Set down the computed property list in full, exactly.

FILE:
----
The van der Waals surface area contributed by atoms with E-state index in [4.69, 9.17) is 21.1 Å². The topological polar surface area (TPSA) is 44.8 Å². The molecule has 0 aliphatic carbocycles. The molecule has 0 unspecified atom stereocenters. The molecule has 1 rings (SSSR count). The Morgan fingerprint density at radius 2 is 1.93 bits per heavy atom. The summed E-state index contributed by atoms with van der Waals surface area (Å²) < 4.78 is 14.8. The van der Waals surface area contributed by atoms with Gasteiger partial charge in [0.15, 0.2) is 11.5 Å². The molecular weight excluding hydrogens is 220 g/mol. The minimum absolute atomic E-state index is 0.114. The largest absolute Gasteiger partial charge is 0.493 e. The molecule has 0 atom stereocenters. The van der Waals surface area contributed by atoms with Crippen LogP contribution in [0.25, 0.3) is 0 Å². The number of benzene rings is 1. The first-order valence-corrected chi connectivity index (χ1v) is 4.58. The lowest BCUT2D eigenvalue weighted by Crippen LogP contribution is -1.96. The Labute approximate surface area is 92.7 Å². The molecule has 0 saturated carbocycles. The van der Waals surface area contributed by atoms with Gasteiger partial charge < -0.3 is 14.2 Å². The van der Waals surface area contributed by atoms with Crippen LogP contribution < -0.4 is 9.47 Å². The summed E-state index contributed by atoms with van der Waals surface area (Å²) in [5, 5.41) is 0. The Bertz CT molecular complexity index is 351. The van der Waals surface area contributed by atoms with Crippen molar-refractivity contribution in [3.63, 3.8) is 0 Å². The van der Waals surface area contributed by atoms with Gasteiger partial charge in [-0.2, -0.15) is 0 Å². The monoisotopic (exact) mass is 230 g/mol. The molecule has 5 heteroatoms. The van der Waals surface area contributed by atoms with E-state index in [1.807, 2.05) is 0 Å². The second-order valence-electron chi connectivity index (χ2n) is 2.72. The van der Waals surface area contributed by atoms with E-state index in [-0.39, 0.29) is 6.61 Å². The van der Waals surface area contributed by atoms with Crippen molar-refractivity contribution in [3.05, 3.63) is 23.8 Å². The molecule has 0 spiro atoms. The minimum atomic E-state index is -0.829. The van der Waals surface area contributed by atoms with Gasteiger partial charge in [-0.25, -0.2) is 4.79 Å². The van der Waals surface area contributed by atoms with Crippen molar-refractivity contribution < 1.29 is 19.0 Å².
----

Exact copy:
The van der Waals surface area contributed by atoms with E-state index in [4.69, 9.17) is 21.1 Å². The topological polar surface area (TPSA) is 44.8 Å². The molecule has 0 aliphatic carbocycles. The molecule has 0 unspecified atom stereocenters. The molecule has 1 rings (SSSR count). The Morgan fingerprint density at radius 2 is 1.93 bits per heavy atom. The summed E-state index contributed by atoms with van der Waals surface area (Å²) < 4.78 is 14.8. The van der Waals surface area contributed by atoms with Gasteiger partial charge in [0.15, 0.2) is 11.5 Å². The molecular weight excluding hydrogens is 220 g/mol. The minimum absolute atomic E-state index is 0.114. The largest absolute Gasteiger partial charge is 0.493 e. The molecule has 0 atom stereocenters. The van der Waals surface area contributed by atoms with Crippen LogP contribution in [0.25, 0.3) is 0 Å². The number of benzene rings is 1. The first-order valence-corrected chi connectivity index (χ1v) is 4.58. The lowest BCUT2D eigenvalue weighted by Crippen LogP contribution is -1.96. The Labute approximate surface area is 92.7 Å². The molecule has 0 saturated carbocycles. The van der Waals surface area contributed by atoms with Gasteiger partial charge < -0.3 is 14.2 Å². The van der Waals surface area contributed by atoms with Crippen LogP contribution < -0.4 is 9.47 Å². The summed E-state index contributed by atoms with van der Waals surface area (Å²) in [5, 5.41) is 0. The Bertz CT molecular complexity index is 351. The van der Waals surface area contributed by atoms with Crippen molar-refractivity contribution in [3.63, 3.8) is 0 Å². The van der Waals surface area contributed by atoms with Gasteiger partial charge in [-0.2, -0.15) is 0 Å². The monoisotopic (exact) mass is 230 g/mol. The molecule has 5 heteroatoms. The van der Waals surface area contributed by atoms with E-state index in [1.807, 2.05) is 0 Å². The second-order valence-electron chi connectivity index (χ2n) is 2.72. The van der Waals surface area contributed by atoms with E-state index in [-0.39, 0.29) is 6.61 Å². The van der Waals surface area contributed by atoms with Crippen molar-refractivity contribution in [3.05, 3.63) is 23.8 Å². The molecule has 0 spiro atoms. The minimum atomic E-state index is -0.829. The van der Waals surface area contributed by atoms with Gasteiger partial charge in [-0.25, -0.2) is 4.79 Å². The van der Waals surface area contributed by atoms with Crippen molar-refractivity contribution < 1.29 is 19.0 Å².